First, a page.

A US Postal Service mail carrier was robbed at gunpoint of his master key while making deliveries in Bucktown on Thursday morning, according to a Chicago police report. Just a couple of weeks ago, CPD warned that mail carriers had been robbed of their keys five times since August, but those crimes occurred farther west.
Experts say the stolen master keys are used by theft crews that steal checks, credit cards, and documents to fuel identity theft operations.
“Basically, the entire U.S. Postal Service is riddled with fraud,” a law enforcement source told CWBChicago last year. And things have only gotten worse since then.
Around 12:35 yesterday afternoon, a 42-year-old mail carrier was confronted by an armed robber when he entered a building in the 1900 block of North Oakley, police said.
A Chicago police spokesperson said the robber demanded the courier’s property, but the CPD case report identified the property as postal service master key, also known as an “arrow key.”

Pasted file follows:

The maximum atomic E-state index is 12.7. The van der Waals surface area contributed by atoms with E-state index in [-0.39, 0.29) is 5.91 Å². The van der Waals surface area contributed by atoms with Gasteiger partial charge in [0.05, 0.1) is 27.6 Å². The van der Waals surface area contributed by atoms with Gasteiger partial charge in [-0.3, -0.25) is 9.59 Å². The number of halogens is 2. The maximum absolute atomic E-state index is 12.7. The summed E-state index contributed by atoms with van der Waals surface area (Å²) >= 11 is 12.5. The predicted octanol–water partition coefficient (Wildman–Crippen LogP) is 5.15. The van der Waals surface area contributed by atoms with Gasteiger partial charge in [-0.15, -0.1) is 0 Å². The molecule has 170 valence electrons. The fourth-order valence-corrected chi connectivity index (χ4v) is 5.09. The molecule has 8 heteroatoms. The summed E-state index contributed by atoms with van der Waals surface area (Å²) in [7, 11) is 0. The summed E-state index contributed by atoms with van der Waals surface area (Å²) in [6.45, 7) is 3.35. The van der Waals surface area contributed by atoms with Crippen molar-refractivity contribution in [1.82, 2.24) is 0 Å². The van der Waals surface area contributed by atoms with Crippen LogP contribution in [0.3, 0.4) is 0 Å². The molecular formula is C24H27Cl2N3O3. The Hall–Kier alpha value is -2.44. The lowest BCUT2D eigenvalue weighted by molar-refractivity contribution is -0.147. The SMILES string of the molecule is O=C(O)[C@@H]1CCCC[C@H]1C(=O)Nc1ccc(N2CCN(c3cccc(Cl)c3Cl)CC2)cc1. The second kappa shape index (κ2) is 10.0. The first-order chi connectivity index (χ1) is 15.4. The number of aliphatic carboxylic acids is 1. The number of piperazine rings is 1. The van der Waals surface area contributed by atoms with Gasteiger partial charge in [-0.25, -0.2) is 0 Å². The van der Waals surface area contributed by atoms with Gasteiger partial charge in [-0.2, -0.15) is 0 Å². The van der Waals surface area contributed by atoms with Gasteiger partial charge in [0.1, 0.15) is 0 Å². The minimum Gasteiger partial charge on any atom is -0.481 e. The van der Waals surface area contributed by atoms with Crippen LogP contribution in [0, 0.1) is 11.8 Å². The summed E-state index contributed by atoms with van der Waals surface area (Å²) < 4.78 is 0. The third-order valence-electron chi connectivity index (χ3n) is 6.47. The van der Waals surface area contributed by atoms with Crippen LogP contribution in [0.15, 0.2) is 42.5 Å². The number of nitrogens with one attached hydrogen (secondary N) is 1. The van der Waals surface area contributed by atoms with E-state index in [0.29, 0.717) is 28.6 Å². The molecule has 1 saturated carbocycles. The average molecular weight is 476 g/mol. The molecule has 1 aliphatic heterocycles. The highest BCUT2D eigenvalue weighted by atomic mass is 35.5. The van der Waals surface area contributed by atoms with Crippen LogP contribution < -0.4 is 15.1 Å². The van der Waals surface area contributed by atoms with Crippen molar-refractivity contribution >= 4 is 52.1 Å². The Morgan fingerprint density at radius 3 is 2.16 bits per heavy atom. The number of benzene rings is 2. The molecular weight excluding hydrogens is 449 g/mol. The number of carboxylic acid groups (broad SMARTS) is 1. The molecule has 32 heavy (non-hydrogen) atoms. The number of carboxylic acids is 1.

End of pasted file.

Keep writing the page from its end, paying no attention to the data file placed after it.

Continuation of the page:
The victim described the robber as a thin Black male in his mid-20s who stood about 5’10” tall and wore a ski mask and a blue jacket. He was last seen heading south in a gray sedan with one other occupant.
A CWB source said that mail thieves are “part of a larger operation that uses stolen mail to open checking accounts and launder stolen checks,” among other crimes.
Some thieves who use the stolen keys even wear postal service uniform parts as a disguise.
In one tricky scheme known as “check washing,” criminals use common chemicals to erase ink on stolen checks, then write the check for a large sum.
The fraudulent checks are then either cashed or sold online.
According to the Sun-Times, more than 17,000 check fraud cases have been reported this year in Illinois, up from 13,000 for all of last year.
The local postal workers’ union president told the Sun-Times that some members were thinking about not going out on their routes because their work had become too dangerous.
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